Prince Philip dies at the age of 99
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The Queen shared a sombre statement to announce to the world the passing of her beloved husband. A statement shared by Buckingham Palace read: “It is with deep sorrow that Her Majesty The Queen announces the death of her beloved husband, His Royal Highness The Prince Philip, Duke of Edinburgh.
“His Royal Highness passed away peacefully this morning at Windsor Castle.
“Further announcements will made in due course.
“The Royal Family join with people around the world in mourning his loss.”
The statement was published on a holding web page created in memory of Prince Philip.
The Duke’s funeral plans were made, in consultation with him, decades ago.
However, it is likely they will need to be revised due to the ongoing coronavirus pandemic.
The Duke leaves behind his wife, the Queen, and their four children, Prince Charles, Prince Andrew, Anne, Princess Royal and Prince Edward as well as eight grandchildren and 10 great-grandchildren, including Princess Eugenie’s son who was born in February and Zara Tindall’s son, born in late March.
Philip retired from public duties in August 2017 after completing 22,219 solo engagements since his wife Queen Elizabeth II acceded to the throne in 1952.
The Duke of Edinburgh was a patron, president and a member of more than 780 organisations and continued to be associated with them after his retirement.
Even after officially retiring from public duties, the Duke of Edinburgh remained committed to his associations.
Just last year, in the midst of the coronavirus pandemic, Prince Philip shared two public statements to thank key workers and teachers for their continuous efforts in support of the country.
And in July he stepped out in the Quadrangle at Windsor Castle to take part in a rare ceremony with The Rifles, during which he passed on his role of Colonel-in-Chief of the regiment to Camilla, Duchess of Cornwall.
Upon retiring, Prince Philip was praised for his public service, with former Prime Minister Theresa May leading the tributes saying he had given the Queen “steadfast support”, while the then-Labour leader Jeremy Corbyn said the Duke’s “clear sense of public duty” had inspired people for more than 60 years.
As his age advanced beyond 90, concerns for Philip’s well-being increased when he faced a number of health scares.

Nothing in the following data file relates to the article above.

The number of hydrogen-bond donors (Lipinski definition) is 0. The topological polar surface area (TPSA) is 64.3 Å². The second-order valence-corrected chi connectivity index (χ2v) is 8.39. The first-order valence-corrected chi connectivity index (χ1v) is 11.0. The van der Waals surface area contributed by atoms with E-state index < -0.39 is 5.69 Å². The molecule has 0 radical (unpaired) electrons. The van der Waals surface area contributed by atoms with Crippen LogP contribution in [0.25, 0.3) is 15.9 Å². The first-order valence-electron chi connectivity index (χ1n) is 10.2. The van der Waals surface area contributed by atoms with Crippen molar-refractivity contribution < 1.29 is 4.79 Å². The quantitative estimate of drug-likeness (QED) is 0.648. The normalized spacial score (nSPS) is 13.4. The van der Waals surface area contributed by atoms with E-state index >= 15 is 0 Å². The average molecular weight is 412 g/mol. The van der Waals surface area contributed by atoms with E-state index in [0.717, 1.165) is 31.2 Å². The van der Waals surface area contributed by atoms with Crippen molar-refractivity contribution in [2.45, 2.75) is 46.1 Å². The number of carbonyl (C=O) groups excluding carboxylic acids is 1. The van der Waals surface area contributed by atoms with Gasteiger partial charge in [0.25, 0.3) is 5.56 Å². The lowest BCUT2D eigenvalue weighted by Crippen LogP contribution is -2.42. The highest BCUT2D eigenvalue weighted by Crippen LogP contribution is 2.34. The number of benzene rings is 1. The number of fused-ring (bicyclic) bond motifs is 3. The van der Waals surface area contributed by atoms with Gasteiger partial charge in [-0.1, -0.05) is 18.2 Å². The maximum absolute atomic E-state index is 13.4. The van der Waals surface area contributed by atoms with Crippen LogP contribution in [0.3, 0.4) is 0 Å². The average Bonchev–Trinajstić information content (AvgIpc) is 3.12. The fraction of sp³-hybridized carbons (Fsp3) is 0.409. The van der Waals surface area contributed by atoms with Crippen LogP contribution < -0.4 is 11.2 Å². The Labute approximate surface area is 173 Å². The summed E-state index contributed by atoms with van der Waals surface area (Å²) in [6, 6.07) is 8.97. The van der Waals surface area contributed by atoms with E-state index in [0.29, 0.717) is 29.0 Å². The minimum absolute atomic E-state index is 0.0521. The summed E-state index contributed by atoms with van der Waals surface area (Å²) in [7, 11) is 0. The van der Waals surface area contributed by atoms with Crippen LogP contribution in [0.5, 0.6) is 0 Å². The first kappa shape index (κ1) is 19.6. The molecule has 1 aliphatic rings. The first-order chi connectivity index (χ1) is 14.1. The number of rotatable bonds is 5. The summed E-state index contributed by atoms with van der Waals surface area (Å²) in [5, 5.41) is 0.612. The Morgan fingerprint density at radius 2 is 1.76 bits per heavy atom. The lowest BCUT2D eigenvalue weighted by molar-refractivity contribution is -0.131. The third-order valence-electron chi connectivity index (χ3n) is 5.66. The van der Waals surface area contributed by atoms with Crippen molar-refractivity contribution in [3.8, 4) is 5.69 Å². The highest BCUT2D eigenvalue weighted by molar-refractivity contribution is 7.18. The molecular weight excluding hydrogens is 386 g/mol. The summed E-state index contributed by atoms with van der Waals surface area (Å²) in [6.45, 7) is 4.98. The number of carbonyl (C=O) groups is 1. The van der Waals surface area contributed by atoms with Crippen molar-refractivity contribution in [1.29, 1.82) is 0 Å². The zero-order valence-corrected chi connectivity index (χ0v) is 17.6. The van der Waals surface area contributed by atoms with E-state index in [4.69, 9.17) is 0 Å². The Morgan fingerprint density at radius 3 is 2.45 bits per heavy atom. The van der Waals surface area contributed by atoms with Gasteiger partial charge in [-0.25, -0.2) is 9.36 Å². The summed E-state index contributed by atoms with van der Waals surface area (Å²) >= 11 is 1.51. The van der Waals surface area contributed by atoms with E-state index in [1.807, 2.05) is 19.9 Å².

Abdominal and hip surgery, bladder infections and a blocked coronary artery saw the Duke admitted to hospital on a number of occasions over the past decade.
Most recently, on February 16, he was admitted to King Edward VII Hospital for “observation and treatment”.
It was later revealed the Duke of Edinburgh was being treated for an infection.
And on March 1 he was transported to St Bartholomew’s Hospital, where he underwent heart surgery.
The Duke, after returning to King Edward VII Hospital, was discharged from hospital on March 16, when he returned to Windsor Castle.
Prince Philip celebrated 73 years of everlasting love with his wife, Queen Elizabeth II in November 2020.
Their enduring relationship lasted the longest of any British sovereign.
Through the highs and lows of life leading Britain’s much-loved Royal Family, Prince Philip was there every step of the way for his wife.
Prince Philip was born Prince Phillippos of Greece and Denmark on June 10, 1921, the only son of Prince Andrew of Greece and Princess Alice of Battenberg.
At 18 months old, Philip and his family were forced to flee Greece after unrest sparked the abdication of his uncle the King of Greece, Constantine I to abdicate.
Philip became a naturalised British subject and renounced his royal title in order to marry then-Princess Elizabeth.
He also Anglicised his family surname of Battenberg to Mountbatten, which has been adopted by less senior members of the Royal Family such as Meghan and Harry’s son Archie Harrison Mountbatten-Windsor.
Philip served in the Royal Navy from 1939 to 1952, with his naval career coming to a halt with the death of his father-in-law, King George VI.
The Duke of Edinburgh served as a cadet on battleship HMS VALIANT which fought in the Battle of Cape Matapan during World War 2.
He was then promoted to First Lieutenant of the W-class destroyer, HMS WHELP, which was present in Tokyo Bay when the Japanese signed the surrender.
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